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Sleep Med Res > Volume 10(1); 2019 > Article
Bang, Jeon, and Yoon: Modest Effects of Low-frequency Electrical Stimulation on Patients with Chronic Insomnia in an Open Trial

Abstract

Background and Objective

The purpose of this study, was to investigate the effects of low-frequency transcutaneous electric nerve stimulation (TENS) on chronic insomnia. Treatment options in patients with chronic insomnia are limited to medications, and cognitive behavioral therapy.

Methods

Fifty-four chronic insomniacs received TENS with low-frequency, applied on trapeziums muscles for at least 30 minutes to 1 hour before sleeping, more than 5 days weekly, for 4 weeks. The Pittsburgh Sleep Quality Index, Insomnia Severity Index, Epworth Sleepiness Scale, Hospital Anxiety and Depression Scale, and quantitative electroencephalography at waking state, were obtained pre and post treatment.

Results

Poor sleep quality and insomnia severity decreased significantly, and relative delta power in the occipital region, also decreased after TENS. Overall treatment response rate was 57.5%, and predictive factors of treatment response were daytime sleepiness, as well as depressive and anxious mood. Relative delta power in occipital region of responders significantly decreased over time, while that of non-responders did not change This seemed to be associated with insomnia symptom improvement, and resulting daytime alertness.

Conclusions

Low-frequency electrical stimulation, was modestly effective in chronic insomnia patients. Our results provide an alternative option of insomnia treatment, for future study.

INTRODUCTION

Insomnia is a common symptom in adults. Estimated prevalence of insomnia symptom was 10-48%, and that of insomnia disorder was 6–22%, in epidemiological studies [1]. Insomnia is likely to become chronic. A longitudinal study reported that 74% of insomniacs complained of persistent symptoms after 1 year, and 46% continued to suffer from insomnia after 3 years [2]. It was also observed that insomnia was persistent, even after 10 years [3]. Although adverse health outcomes including cardiovascular disease, cognitive decline, depression and suicidal risk are also associated with chronic insomnia [4-7]. Treatment options for patients with chronic insomnia, have been limited to medications and cognitive behavioral therapy.
The most widely used medications for insomnia, are benzodiazepines and benzodiazepinereceptor agonists. These medications are safe and effective short-term treatment for acute insomnia. However, elevated risk of dependency, development of tolerance, rebound insomnia on discontinuation, and risk of cognitive decline, must be considered with long-term use [8,9]. Cognitive behavioral therapy for insomnia (CBT-I) has effectiveness equal to pharmacotherapy during acute treatment, and is more effective than pharmacotherapy, for long-term treatment. However, in-person encounters with therapists, and willingness of patients to participate in treatment are required. Most of the core components, have been unchanged in the past two decades. Approximately 40% of patients with chronic insomnia do not achieve a remission state, despite treatment with a combination of benzodiazepines and CBT-I. This has prompted a number of efforts that seek alternative treatments for insomnia, such as acupressure and meditation as examples.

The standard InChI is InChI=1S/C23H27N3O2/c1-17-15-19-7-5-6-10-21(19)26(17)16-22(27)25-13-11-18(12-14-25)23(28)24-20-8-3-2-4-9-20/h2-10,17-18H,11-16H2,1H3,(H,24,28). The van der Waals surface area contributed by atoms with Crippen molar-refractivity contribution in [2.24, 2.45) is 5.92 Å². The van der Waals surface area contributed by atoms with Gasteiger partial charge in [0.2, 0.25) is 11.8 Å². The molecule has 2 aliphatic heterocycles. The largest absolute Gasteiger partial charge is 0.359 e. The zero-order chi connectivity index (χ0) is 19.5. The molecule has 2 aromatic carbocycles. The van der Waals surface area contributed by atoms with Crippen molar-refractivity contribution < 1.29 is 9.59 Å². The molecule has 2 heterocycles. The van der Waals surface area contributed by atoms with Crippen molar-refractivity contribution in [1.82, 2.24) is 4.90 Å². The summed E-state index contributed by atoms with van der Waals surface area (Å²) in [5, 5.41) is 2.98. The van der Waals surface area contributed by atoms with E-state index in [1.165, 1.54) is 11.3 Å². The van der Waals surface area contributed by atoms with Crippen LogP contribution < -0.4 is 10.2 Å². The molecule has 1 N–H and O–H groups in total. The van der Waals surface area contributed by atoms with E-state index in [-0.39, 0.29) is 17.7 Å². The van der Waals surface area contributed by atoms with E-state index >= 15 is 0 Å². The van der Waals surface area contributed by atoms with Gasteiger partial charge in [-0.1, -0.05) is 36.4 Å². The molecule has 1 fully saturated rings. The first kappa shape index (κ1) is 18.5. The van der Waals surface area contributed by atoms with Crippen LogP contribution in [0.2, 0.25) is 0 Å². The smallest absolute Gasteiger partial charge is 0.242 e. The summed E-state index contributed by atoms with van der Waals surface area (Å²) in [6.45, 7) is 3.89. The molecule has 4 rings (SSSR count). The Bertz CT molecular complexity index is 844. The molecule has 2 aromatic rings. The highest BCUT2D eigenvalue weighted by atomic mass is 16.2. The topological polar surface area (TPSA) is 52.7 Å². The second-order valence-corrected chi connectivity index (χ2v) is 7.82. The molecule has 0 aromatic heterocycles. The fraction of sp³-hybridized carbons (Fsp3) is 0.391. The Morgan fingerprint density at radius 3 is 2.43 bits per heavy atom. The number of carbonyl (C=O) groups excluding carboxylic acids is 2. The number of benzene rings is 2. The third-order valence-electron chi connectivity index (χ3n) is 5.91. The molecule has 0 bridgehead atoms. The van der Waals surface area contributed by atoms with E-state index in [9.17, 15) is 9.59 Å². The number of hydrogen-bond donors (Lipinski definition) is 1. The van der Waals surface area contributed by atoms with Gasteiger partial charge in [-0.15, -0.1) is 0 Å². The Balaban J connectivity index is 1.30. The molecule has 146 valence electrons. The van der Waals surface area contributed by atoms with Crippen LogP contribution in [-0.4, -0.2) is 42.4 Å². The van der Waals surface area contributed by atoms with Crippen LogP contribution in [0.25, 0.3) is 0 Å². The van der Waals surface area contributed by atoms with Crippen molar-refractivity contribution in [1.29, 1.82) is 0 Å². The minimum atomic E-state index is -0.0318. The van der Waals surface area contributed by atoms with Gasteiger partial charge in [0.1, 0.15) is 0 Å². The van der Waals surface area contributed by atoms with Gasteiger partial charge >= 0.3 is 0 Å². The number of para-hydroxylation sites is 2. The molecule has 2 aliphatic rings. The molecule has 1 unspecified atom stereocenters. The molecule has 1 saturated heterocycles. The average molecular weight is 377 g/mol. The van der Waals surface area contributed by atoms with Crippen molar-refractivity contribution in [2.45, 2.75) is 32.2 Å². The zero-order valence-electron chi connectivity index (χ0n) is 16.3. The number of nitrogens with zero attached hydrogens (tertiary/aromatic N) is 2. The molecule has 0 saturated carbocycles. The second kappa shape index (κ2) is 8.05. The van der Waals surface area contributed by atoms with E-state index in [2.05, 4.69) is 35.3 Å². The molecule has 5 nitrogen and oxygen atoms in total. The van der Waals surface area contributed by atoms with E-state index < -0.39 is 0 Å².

Electrical stimulation therapy (EST), also known as electrosleep, was first suggested as a new alternative method for insomnia treatment from the 1970s. According to body sites of application, central or peripheral, EST is divided into cranial electrotherapy stimulation (CES), and transcutaneous electric nerve stimulation (TENS). CES involves administration of microcurrents of no more than 1 or 2 mA across the person’s head, via transcutaneous electrodes attached to the earlobes. Side effects of CES including vertigo, skin irritation at electrode sites and rare headaches (< 1%), mild and self-limited. Presently, CES is approved by United States Food and Drug Administration (FDA), for prescriptive and noninvasive electro-medical device related treatment of anxiety, depression, and insomnia [10]. However, CES studies regarding insomnia treatment were conducted mainly during the 1970s, and efficacy for chronic insomnia has been inconsistent [11]. Most recently, a randomized placebo-controlled trial for insomnia patients did not report significant results, with increase of total sleep time inconsistent after 5 CES sessions, thought to be related to insufficient dose of CES including micro-amperage and frequency type of devices, as well as number of sessions [12]. Thus, verifying the effect of electrical stimulation on insomnia by compensating for these methodological shortcomings, is necessary and important.
TENS involves application of electric current pulses, transmitted by electrodes through the peripheral skin surface, except head site. TENS is widely used in relieving neuromuscular pain [13], and several studies have explored the effects of TENS on treatment of fibromyalgia, depression, and dementia [14-16]. Although persistent insomnia is explained as a hyperarousal model indicating increased physiological whole body signs at autonomous, metabolic, hormonal and neuromuscular peripheral system connected with the central nervous system [17], TENS has been rarely used in insomnia treatment.
Low-frequency TENS (frequency < 1,000 Hz) is effective in local stimulation of the surrounding application site, without adverse cardiovascular effects and increased local blood flow, and cell stimulation compared to high-frequency TENS [18,19]. The purpose of this study was to investigate safety and additional effects of low-frequency electrical stimulation, on chronic insomnia under medication treatment. To clarify the working mechanism of electrical stimulation, we additionally examined quantitative electroencephalography (QEEG) pre as well as post TENS. Our hypothesis was that low-frequency TENS reduces severity of insomnia symptoms, accompanied by modified cerebral activity.